Gender Imbalance, Again. Mansplaining, Again. Bleh.

Gender Imbalance, Again. Mansplaining, Again. Bleh.

The latest entry in the Gender Imbalance Hall of Fame appears to be Solaris Rising: The New Solaris Book of Science Fiction edited by Ian Whates. Of the 21 contributors there are 4 women[1].

You may facepalm now.

But, you see, the editor totally knows that this whole gender imbalance thing is a probem. This is why his other anthologies have more women in them! And that makes this all okay.

The thing is, as an editor, it’s almost inevitable (given the aforementioned imbalance) that you’re going to fall foul of somebody’s opinion somewhere. I’ve just released the TOC for Solaris Rising, an anthology I’ve been commissioned to produce for (you guessed it) Solaris. … Already the book has attracted a drearily predictable comment of “How’s that mistressworks thing goin’?” from Nick Mamatas. It’s strange, but last year when I released the anthology The Bitten Word (ten female authors, seven male), nobody accused me of being a feminist. Nor was gender commented on that June when I released Anniversaries (seven female authors, two male). I suspect that next month, when I release a new collection of stories by Liz Williams – A Glass of Shadow – with an intro by Tanith Lee and cover art by Anne Sudworth, no comment will be made then either, nor when I release the next NewCon Press anthology Dark Currents in 2012 – which looks set to once again feature more female contributors than male. The detractors are very selective, it seems.

Shorter Ian Whates: WHERE ARE MAH COOKIES?!!

Someone call the wahmbulance and pick this mansplaier off the ground before he hurts himself.

Footnotes

  1. Oh look, Paul DiFilippo is in it, too! That’s a sure sign of quality… /sarcasm[]

Editorial Work Is Hard

Or so says Claire Light:

…how do you — not “become a good editor” but — change the way you do business so that your editing becomes more than an exercise in futility? Here are some steps:

  1. Go out an read diverse stuff. This is not hard. There is google. Go to google and look up “African American fiction anthology,” “Asian American fiction anthology,” “New Women Writers,” “LGBT Fiction” etc. Check these books out of the library. Read them. Then pick the two or three writers whose stories you liked the most AND WHOSE STORIES YOU HATED THE MOST, and read a book each by them. Look them up on wikipedia and find out who their influences and mentors were and read a book each by them. Etc.
  2. Go to Wiscon, Diversicon, Gaylaxicon, whatever, and talk to people who don’t look or talk like you. Ask them what they’re reading and what they think you should be reading (the answer to these two questions will usually be different.) Take notes. Then GO READ some of what they told you to read.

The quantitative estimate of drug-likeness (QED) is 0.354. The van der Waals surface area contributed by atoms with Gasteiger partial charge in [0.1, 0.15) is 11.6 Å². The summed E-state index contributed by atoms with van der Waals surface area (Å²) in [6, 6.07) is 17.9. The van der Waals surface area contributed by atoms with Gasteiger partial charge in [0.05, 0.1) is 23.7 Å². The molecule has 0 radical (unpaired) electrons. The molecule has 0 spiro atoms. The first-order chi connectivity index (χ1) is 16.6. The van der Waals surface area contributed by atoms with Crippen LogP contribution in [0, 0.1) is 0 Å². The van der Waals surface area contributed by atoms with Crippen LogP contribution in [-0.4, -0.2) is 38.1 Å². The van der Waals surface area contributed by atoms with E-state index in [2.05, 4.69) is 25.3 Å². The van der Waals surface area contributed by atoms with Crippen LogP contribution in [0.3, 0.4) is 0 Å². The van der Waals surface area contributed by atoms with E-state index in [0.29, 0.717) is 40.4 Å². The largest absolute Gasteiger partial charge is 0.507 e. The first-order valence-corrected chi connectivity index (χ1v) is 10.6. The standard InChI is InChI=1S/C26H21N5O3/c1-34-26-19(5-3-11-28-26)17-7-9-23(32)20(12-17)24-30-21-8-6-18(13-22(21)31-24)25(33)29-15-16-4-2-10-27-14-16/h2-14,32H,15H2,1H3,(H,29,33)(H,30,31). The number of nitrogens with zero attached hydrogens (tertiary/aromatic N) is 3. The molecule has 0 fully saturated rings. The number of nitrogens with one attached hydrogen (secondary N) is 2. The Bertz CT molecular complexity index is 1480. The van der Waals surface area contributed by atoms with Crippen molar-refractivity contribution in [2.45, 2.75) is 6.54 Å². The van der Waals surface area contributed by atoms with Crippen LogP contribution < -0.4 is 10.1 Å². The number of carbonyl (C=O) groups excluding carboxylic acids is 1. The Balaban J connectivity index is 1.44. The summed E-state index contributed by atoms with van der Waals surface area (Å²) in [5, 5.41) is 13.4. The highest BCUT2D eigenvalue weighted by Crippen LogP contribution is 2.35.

3. Send your calls for submissions out to all the people of color you know and ask them to forward it. Follow up with them a week later and ask them where they sent/posted it. Sign up for those lists/groups and follow up on those lists/groups a week later with a personal invitation from the editor to EVERYONE ON THE LIST to submit work. Also go here and send calls for subs to these folks and follow up. ALWAYS FOLLOW UP!
  4. If you are a real editor, then you live in a real city with real readings. Go to them. Ask around for the POC/LGBT/Women’s/whatever readings and attend them. They will be mostly boring or painful. That’s how it is. You have to dig for gold. Keep going. Every time you go, talk to two people you don’t know, especially if they look like they’re in charge or if they know a lot of people. Ask them to recommend other readings in the city you should see. Carry cards and call for subs fliers with you. EVERY SINGLE TIME you see writer you think is remotely good, hand them a flier. In fact, hand them to writers you don’t think are that good either, and ask them to pass it around. Do this in every city you go to.
  5. Keep doing this. This is not a remedial course that will eventually finish, after which, you will now be diversified. This now how you do your job. Keep doing your job.

If anyone was looking for a primer on this subject, they would do well to read the whole post.

Creating Better Magazines

Yesterday at Tor.com I nattered on about what it takes to create better magazines. Was at work when it went up, so I didn’t get a chance to post about it. The conversation in comments is actually interesting, though there does seem to be one person determined to make me out as a person who hates white people! Or something.

Also, Mike Ashley STILL hasn’t answered my open letter! Sadness.

Once More, With Feeling: Intersectionality

Once More, With Feeling: Intersectionality

Or: why the Male Only Table of Contents issue is about both Gender and Race

So over on Marguerite’s blog editor Mike Ashley of the Mammoth Book of White Men Fail Mindbowing SF explains that the stories he was looking for, those that blew his mind with science, aren’t usually written by women, and therefore that’s why he couldn’t find any to include. Women are writing about people, you see, not necessarily science. Whatever. But, as I pointed out there, even if this was a valid excuse for an all-male TOC, that does not explain the lack of POC. A white male friend then pinged me, privately, to say: but isn’t that confusing the issue? Are you criticising him for having only men or no POC? And the answer is: both. And, not surprisingly, the two issues are intertwined.

To wit: when anthologies like this hit the Internets and we look at the TOC it’s very easy to notice that there are no women. It is therefore very easy to comment on and get angry about this fact. It is also easy for editors to come along and address only this exclusion, usually by saying “I didn’t pay attention to the bylines” and “women don’t write the kind of stories I was looking for” or “I don’t want to include them just as tokens”. Because at that point editors can pass it off as taste, and not even one based on gender, but on types of fiction.

But.